Using Software Requirements Process Flows to Create User Guides

Without user guides, users will not only be slow to adopt a new system or tool—they may be hostile to the change. If you want to quickly create user guides for newly developed software and increase adoption rates, this blog post will share a different way to use software requirements to do just that.

Because Process Flows are probably the most commonly created requirements model, using Process Flows to create user guides should be within reach of most organizations. A guide derived from Process Flows explains how to perform everyday tasks done by regular users of the system, without any functional ambiguity. Users still learn about all of the independent features, only now they are presented in a logical manner that promotes usage of those features. Furthermore, the detailed knowledge that is required to execute a process will often be in the functional requirements that map to each of the process steps. If each business process is covered in a section of the user guide, then each individual action in those sections will be defined by one or more functional requirements.

Another way of thinking about this is comparing two methods of learning a new language: taking a language class, or learning a language by reading a dictionary. It’s possible, albeit very difficult, to learn a new language by going through a dictionary and learning what different words mean. Of course, this method won’t help much with elements of language such as grammar and colloquialisms—how the words are “used.” This is in stark contrast to a language class where you will be introduced to the new language word by word, with grammar, sentence structure, colloquialisms, and conversational flow—nuances that are impossible to pick up by reading a dictionary. The “reading the dictionary” example is much like user guides that describe individual features but don’t link them together. The second example is similar to user guides that describe business processes that can be executed by using multiple features together, something that users can relate to and which offers a far greater value proposition.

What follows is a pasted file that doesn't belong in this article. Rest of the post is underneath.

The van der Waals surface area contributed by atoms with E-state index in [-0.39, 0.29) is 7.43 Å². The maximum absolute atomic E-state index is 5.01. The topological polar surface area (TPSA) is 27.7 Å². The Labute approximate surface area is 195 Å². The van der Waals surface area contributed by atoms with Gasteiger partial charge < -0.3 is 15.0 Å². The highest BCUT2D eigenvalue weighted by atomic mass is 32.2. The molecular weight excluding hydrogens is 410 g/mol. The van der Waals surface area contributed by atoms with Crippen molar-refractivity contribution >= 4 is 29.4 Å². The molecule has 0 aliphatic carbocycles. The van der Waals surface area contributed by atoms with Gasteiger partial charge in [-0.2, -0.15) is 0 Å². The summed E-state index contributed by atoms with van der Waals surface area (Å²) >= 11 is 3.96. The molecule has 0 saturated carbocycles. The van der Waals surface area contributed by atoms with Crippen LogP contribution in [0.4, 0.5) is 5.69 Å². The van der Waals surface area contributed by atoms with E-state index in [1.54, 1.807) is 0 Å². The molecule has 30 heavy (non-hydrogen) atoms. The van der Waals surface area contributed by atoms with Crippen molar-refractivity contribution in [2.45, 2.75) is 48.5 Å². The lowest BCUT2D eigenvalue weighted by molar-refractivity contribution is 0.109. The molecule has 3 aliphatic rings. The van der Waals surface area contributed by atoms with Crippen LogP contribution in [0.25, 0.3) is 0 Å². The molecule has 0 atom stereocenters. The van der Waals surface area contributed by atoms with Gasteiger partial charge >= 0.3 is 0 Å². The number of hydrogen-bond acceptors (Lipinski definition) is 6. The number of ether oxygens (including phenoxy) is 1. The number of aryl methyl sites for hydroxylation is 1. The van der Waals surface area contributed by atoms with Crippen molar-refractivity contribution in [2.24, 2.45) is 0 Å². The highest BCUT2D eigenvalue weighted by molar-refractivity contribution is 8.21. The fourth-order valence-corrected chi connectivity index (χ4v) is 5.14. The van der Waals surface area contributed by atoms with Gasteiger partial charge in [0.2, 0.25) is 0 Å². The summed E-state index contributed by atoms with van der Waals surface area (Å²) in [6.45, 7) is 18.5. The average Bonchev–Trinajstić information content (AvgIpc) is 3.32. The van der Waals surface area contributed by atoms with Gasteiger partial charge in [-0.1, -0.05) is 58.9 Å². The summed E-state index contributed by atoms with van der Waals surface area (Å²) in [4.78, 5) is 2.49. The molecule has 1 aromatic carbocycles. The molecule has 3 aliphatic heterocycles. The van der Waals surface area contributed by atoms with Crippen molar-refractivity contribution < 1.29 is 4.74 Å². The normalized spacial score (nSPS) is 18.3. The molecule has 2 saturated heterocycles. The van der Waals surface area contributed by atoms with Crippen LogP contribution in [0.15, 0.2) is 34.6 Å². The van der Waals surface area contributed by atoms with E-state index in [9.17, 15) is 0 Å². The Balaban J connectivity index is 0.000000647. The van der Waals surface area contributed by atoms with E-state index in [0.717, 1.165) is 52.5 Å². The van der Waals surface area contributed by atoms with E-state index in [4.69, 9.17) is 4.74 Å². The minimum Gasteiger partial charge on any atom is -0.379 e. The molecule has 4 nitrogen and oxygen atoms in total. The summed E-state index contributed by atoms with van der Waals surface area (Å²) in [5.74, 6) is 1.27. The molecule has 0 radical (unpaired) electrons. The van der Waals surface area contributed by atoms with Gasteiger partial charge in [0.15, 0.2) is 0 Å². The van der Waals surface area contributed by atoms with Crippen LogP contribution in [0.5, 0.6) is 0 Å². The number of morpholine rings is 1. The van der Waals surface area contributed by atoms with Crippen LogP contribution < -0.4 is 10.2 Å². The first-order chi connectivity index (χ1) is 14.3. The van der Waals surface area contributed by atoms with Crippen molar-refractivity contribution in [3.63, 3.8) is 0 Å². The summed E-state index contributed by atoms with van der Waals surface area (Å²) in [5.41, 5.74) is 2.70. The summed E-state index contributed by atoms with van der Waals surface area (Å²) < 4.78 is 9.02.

The next time a project you are working on comes to the phase of building user guides for the end users, give this method a try. Don’t be surprised if folks express more confidence in new systems, as they will have the means to do their job handed to them on a silver platter. In addition, this is a way for product managers and business analysts to add even more value to an organization!